Sean Paul's Management to respond to Jihadist threat
MANAGERS OF Jamaican Grammy Award-winning dancehall entertainer, Sean Paul, were yesterday still contemplating how to respond to death threats issued this week against the artiste by an extremist group in The Maldives, Asia.
At the same time, Senator A.J. Nicholson, minister of foreign affairs and foreign trade, said that until the entertainer or his management files a written complaint to his ministry, there is little help that the Government can offer.
"They have to come and make a report to us; we cannot go by news reports," said Nicholson, in reference to local and international news reports that the threats were meant to deter Sean Paul from performing at a New Year's Eve concert in The Maldives.
"It has to be brought to our attention by some official source and then we would move at it. Outside of that, we can't do or say anything," explained Nicholson, who yesterday said he was aware of the issue. "But we are not going to speculate about what we can or cannot do; we couldn't, because it would depend on the nature of his report," continued the foreign affairs minister.
According to news reports, Sean Paul was invited to perform free at the concert by The Maldives government. But a YouTube video message, which carried the logo of a group that claims to consist of Maldivian Jihadists with links to Syria, warned of the entertainer's "blood-drenched dead body" if he appeared. Said the message: "Sean Paul, who is joining from abroad in the celebration of the year 2014, is a major disbeliever."
"It (event) is for all Muslims to Jihad in the name of Allah. Hence disbelievers like Sean Paul, who are the worst of devil's advocates deserve nothing but death," the threat continued, adding that western festivals, including music produced by Sean Paul was allegedly contributing to the destruction of The Maldives.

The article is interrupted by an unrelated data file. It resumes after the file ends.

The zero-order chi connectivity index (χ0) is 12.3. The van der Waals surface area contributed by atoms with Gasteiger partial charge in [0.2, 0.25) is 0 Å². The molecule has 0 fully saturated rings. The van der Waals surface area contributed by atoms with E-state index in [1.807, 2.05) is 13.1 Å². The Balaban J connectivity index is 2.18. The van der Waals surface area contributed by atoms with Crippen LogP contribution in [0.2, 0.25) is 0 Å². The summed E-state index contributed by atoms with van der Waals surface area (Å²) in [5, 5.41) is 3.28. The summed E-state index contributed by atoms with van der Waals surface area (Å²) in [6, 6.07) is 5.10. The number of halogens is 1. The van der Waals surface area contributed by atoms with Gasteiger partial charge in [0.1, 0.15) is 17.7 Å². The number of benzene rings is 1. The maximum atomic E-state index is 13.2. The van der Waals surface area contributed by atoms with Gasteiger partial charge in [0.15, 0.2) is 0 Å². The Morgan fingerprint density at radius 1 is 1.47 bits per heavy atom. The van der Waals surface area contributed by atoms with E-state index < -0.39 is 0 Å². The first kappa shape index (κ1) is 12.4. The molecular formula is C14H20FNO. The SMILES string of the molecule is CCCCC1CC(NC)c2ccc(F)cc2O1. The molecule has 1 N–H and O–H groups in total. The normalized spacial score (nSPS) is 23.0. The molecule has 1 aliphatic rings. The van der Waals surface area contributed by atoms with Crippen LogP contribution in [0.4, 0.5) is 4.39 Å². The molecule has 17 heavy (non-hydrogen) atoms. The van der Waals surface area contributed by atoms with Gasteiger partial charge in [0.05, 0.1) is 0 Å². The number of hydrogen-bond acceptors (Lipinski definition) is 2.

The matter has sparked much controversy in The Maldives, especially following conflicting statements by Maldives tourism and the Islamic affairs ministers over the future of the event.
It was not immediately clear whether or not Sean Paul will still be visiting the Asian country for the New Year's Eve event. His agent, Jerome Hamilton, said, however, that the artiste's management team was yesterday scheduled to meet to decide on the way forward.
"We haven't had a consensus on it as yet. We are suppose to meet and discuss it today (yesterday). As soon as that is done, we can comment," said Hamilton.
The 41-year-old artiste is slated to perform at the free concert in Male, the capital of The Maldives, an Indian ocean nation made up of more than 1,000 atolls, and which is known for its luxurious holiday and honeymoon getaways. According to international media, the extremist group has reported the deaths of five Maldivians this year and has taunted the police online for their failure to collar members.